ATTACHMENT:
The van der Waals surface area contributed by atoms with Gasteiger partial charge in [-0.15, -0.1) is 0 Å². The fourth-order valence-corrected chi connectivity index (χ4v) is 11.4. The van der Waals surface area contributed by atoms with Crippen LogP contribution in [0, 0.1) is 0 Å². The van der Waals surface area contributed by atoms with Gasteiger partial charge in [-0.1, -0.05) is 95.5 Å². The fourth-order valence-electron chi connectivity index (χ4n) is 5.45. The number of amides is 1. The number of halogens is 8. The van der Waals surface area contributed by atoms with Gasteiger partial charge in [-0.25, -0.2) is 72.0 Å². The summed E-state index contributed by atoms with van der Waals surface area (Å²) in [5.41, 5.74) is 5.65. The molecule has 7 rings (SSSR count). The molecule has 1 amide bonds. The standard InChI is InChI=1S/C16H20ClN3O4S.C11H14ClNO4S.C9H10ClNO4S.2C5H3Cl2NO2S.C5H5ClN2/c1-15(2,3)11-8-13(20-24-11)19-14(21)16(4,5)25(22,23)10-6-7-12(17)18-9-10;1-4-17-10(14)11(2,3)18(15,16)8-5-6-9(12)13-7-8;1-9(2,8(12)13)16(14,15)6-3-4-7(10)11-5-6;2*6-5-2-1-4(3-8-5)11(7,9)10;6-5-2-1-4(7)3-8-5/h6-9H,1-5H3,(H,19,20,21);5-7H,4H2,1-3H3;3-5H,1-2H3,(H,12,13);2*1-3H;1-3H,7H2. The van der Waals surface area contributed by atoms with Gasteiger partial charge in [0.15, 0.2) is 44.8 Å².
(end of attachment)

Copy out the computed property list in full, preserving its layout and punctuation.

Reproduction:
The van der Waals surface area contributed by atoms with Gasteiger partial charge in [-0.15, -0.1) is 0 Å². The fourth-order valence-corrected chi connectivity index (χ4v) is 11.4. The van der Waals surface area contributed by atoms with Crippen LogP contribution in [0, 0.1) is 0 Å². The van der Waals surface area contributed by atoms with Gasteiger partial charge in [-0.1, -0.05) is 95.5 Å². The fourth-order valence-electron chi connectivity index (χ4n) is 5.45. The number of amides is 1. The number of halogens is 8. The van der Waals surface area contributed by atoms with Gasteiger partial charge in [-0.25, -0.2) is 72.0 Å². The summed E-state index contributed by atoms with van der Waals surface area (Å²) in [5.41, 5.74) is 5.65. The molecule has 7 rings (SSSR count). The molecule has 1 amide bonds. The standard InChI is InChI=1S/C16H20ClN3O4S.C11H14ClNO4S.C9H10ClNO4S.2C5H3Cl2NO2S.C5H5ClN2/c1-15(2,3)11-8-13(20-24-11)19-14(21)16(4,5)25(22,23)10-6-7-12(17)18-9-10;1-4-17-10(14)11(2,3)18(15,16)8-5-6-9(12)13-7-8;1-9(2,8(12)13)16(14,15)6-3-4-7(10)11-5-6;2*6-5-2-1-4(3-8-5)11(7,9)10;6-5-2-1-4(7)3-8-5/h6-9H,1-5H3,(H,19,20,21);5-7H,4H2,1-3H3;3-5H,1-2H3,(H,12,13);2*1-3H;1-3H,7H2. The van der Waals surface area contributed by atoms with Gasteiger partial charge in [0.15, 0.2) is 44.8 Å².